The Sunny Side of Life
Started today with this week's grocery trip. The Acme was massively busy with Good Friday shoppers when I arrived. I was lucky to find everything on my grocery list. Good thing I didn't need a really big trip. I mainly needed peanut butter. I ended up with the Natural Smuckers. It wasn't on sale, but it was the cheapest "natural" brand they had. They were having a huge seafood sale; I bought a small container of fresh mussels and three packs of fish fillets. I bought things to make cupcakes for Easter dinner. Got ground chicken and a lamb shoulder steak on sale.
When I got home, I put everything away, then decided I'd have a decent lunch for a change. I used the mussels to make Pasta Salad with Mussels and Spring Vegetables while running Sally. The real-life Marilyn Miller made three movies in the early talkie era. Two of them were based after her much-loved stage hits, including this one. Miller is the title character, a waitress who dreams of being a Broadway dancer. She's devoted to her goal and to flirting with a young man she keeps seeing in the window (Alexander Gray), she can't concentrate on her work. Her fortunes pick up when she meets the young man at her newest job, and he recommends her to the cafe's owner (Ford Sterling) as a performer. Turns out the young man is a millionaire and the goofy waiter with lots of society friends is a former Count (Joe E. Brown). When an agent (T. Roy Barnes) and his girlfriend (Pert Kelton) discover the Russian dancer they hired for a Long Island party has backed out, they hire Sally to replace her. Can Sally pull off the ruse...and even become a star?
If you enjoy early talkie musicals as much as I do, this is a must-see. Miller is a so-so actress and not much of a singer, but something special happens when she dances. This is especially notable in two delightful numbers, her adorable duet to "Look for the Silver Lining" with Brown and the "Wild Rose" chorus number. (The latter is partially in Two-Strip Technicolor. The entire movie was originally in color, but the color prints were apparently lost except for this segment.)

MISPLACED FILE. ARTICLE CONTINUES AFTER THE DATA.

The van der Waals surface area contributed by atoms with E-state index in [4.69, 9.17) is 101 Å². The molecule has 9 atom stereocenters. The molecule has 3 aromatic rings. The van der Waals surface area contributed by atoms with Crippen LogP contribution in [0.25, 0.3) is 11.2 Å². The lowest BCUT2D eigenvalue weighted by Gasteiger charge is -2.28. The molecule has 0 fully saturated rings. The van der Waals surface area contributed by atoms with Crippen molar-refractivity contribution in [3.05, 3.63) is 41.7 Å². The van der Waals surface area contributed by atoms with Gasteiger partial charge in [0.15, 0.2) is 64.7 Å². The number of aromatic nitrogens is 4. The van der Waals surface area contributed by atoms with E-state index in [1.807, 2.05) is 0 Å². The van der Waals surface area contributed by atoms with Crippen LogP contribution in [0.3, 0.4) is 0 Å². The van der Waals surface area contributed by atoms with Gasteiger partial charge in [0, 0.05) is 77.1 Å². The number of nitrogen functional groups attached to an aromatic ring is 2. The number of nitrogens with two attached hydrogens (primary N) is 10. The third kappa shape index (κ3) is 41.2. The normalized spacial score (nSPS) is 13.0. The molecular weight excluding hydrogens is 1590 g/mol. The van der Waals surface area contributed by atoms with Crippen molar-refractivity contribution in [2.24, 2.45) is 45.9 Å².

I went for a short walk to WaWa after lunch, around 1:30. It was still a beautiful day at that point. There were clouds on the horizon, but the sky was still mostly blue, and it was far less windy and cold than it has been. It felt more like spring. This was reflected in the gardens that had suddenly erupted in jonquils, daffodils and crocus, and in the wildflowers popping up in lawns. It was also reflected in how busy it was. I waved to Richard doing chores around his front lawn and to Linda, my landlord Andrew's wife, on her porch. Kids chased each other on their own front lawns; parents chatted amid pastel wire Easter decorations.
Treated myself to a Cherry-Coke Icee from WaWa, then headed home. Ran a few cartoons after Sally ended. Felix the Cat owns "The Goose That Laid the Golden Egg" in the 1936 Van Beuren short. He gives her gold to the poor of the town, but ends up having to defend her when pirates want the eggs, too! The Three Stooges have more luck stopping a robber who is after toys in their 60s "Toys Will Be Toys" animated short.
Much to my surprise, given how busy work was this morning, it wasn't that bad when I got in. Everyone must have shopped in the morning and early afternoon. It was pretty much the same as last night, on-and-off steady with no major problems.
Oh, and I have a fairly decent schedule this week. Yes, I have Easter off...but after that, I don't get a day off until next Saturday! A lot of people went on vacation this week. Not only are most schools on spring break, but our vacation cycle starts over in May, and anyone who still has time left will probably want to use it soon.